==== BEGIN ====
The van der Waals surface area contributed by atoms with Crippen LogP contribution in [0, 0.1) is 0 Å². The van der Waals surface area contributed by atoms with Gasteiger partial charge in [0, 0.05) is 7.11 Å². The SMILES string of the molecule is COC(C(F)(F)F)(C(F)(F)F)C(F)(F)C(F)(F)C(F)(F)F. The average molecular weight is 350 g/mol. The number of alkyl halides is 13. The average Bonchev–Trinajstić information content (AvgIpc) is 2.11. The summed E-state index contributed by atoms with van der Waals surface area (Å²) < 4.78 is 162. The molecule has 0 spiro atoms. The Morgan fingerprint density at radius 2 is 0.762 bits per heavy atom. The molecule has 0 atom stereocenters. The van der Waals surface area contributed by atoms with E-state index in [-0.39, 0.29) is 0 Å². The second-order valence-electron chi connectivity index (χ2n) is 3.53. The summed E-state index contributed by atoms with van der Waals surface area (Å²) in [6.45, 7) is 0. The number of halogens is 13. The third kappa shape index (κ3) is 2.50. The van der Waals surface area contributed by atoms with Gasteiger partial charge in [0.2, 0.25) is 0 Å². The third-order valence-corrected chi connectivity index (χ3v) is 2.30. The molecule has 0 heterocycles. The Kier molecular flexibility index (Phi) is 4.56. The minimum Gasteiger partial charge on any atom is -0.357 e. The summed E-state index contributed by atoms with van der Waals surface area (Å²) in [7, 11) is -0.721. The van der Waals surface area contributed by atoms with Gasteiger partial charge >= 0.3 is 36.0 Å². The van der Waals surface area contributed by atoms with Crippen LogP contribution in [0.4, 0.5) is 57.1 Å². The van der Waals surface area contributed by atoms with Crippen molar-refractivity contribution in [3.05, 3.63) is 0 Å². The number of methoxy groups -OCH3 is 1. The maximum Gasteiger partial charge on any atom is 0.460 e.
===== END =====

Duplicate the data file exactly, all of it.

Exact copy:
The van der Waals surface area contributed by atoms with Crippen LogP contribution in [0, 0.1) is 0 Å². The van der Waals surface area contributed by atoms with Gasteiger partial charge in [0, 0.05) is 7.11 Å². The SMILES string of the molecule is COC(C(F)(F)F)(C(F)(F)F)C(F)(F)C(F)(F)C(F)(F)F. The average molecular weight is 350 g/mol. The number of alkyl halides is 13. The average Bonchev–Trinajstić information content (AvgIpc) is 2.11. The summed E-state index contributed by atoms with van der Waals surface area (Å²) < 4.78 is 162. The molecule has 0 spiro atoms. The Morgan fingerprint density at radius 2 is 0.762 bits per heavy atom. The molecule has 0 atom stereocenters. The van der Waals surface area contributed by atoms with E-state index in [-0.39, 0.29) is 0 Å². The second-order valence-electron chi connectivity index (χ2n) is 3.53. The summed E-state index contributed by atoms with van der Waals surface area (Å²) in [6.45, 7) is 0. The number of halogens is 13. The third kappa shape index (κ3) is 2.50. The van der Waals surface area contributed by atoms with Gasteiger partial charge in [0.2, 0.25) is 0 Å². The third-order valence-corrected chi connectivity index (χ3v) is 2.30. The molecule has 0 heterocycles. The Kier molecular flexibility index (Phi) is 4.56. The minimum Gasteiger partial charge on any atom is -0.357 e. The summed E-state index contributed by atoms with van der Waals surface area (Å²) in [7, 11) is -0.721. The van der Waals surface area contributed by atoms with Gasteiger partial charge >= 0.3 is 36.0 Å². The van der Waals surface area contributed by atoms with Crippen LogP contribution in [0.4, 0.5) is 57.1 Å². The van der Waals surface area contributed by atoms with Crippen molar-refractivity contribution in [3.05, 3.63) is 0 Å². The number of methoxy groups -OCH3 is 1. The maximum Gasteiger partial charge on any atom is 0.460 e.